Libya after Qaddafi : lessons and implications for the future

In 2011, NATO and a number of Arab and other countries backed a rebel overthrow of longstanding Libyan dictator Muammar Qaddafi. When Qaddafi was killed in October, the intervening powers abruptly wrapped up military operations. A small United Nations mission was given responsibility for coordinatin...

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Main Author: Chivvis, Christopher S.
Corporate Authors: International Security and Defense Policy Center, Rand Corporation, Smith Richardson Foundation
Other Authors: Martini, Jeffrey
Format: eBook
Language:English
Published: Santa Monica, CA RAND c 2014, 2014
Subjects:
Online Access:
Collection: JSTOR Open Access Books - Collection details see MPG.ReNa
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245 0 0 |a Libya after Qaddafi  |h Elektronische Ressource  |b lessons and implications for the future  |c Christopher S. Chivvas, Jeffrey Martini ; prepared for the Smith Richardson Foundation [by the] International Security and Defense Policy Center of the RAND National Security Research Division 
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505 0 |a the post-conflict approach -- Security after the war -- Statebuilding challenges -- Economic stabilization and the oil economy -- Alternative strategies -- Libya's future path : steps for the international community 
600 1 4 |a Qaddafi, Muammar 
600 1 4 |a Qaddafi, Muammar 
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653 |a Postwar reconstruction 
653 |a Nation-building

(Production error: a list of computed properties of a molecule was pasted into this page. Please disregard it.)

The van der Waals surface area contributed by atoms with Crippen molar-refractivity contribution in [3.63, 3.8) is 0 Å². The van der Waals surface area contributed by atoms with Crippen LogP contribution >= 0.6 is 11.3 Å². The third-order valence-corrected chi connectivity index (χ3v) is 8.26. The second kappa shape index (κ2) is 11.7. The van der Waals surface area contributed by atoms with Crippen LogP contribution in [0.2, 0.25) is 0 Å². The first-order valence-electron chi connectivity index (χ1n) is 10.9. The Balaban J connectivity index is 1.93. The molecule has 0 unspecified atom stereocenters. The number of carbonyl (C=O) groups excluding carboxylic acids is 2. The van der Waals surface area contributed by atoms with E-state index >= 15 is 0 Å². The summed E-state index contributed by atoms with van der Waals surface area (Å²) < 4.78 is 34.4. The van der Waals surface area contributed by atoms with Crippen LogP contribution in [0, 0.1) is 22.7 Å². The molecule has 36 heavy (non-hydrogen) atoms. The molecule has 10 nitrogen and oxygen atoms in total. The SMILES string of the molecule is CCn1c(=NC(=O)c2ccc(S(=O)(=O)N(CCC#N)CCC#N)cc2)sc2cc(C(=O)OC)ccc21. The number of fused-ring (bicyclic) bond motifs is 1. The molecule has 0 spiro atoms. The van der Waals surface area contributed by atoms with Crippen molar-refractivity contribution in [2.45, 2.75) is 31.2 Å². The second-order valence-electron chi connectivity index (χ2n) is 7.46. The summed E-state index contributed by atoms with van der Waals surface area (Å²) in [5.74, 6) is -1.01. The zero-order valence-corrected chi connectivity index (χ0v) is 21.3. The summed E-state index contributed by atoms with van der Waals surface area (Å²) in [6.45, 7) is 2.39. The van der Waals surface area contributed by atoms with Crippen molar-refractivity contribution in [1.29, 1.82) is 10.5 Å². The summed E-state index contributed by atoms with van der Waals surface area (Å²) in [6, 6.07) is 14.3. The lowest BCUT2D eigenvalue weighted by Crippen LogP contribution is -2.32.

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520 |a In 2011, NATO and a number of Arab and other countries backed a rebel overthrow of longstanding Libyan dictator Muammar Qaddafi. When Qaddafi was killed in October, the intervening powers abruptly wrapped up military operations. A small United Nations mission was given responsibility for coordinating post-conflict stabilization support. The essential tasks of establishing security, building political and administrative institutions, and restarting the economy were left almost entirely up to Libya's new leaders. The results of this very limited international approach have been lackluster at best. Libya has fallen behind on a number of critical post-conflict fronts, jihadist groups have made inroads, and there is still a possibility that this newly freed nation could once again collapse into civil war. Although Libya's fate is ultimately in the hands of Libyans themselves, international actors could have done more to help and could still take steps to avert further deterioration of Libya itself as well as the broader region. This report is based on research and interviews with officials in Washington, London, Paris, Brussels, and Tripoli and draws on existing RAND work on post-conflict reconstruction. It explains the challenges that Libya faced after the war, assesses the steps taken to overcome them, draws implications for future post-conflict efforts, and sketches a way forward in Libya itself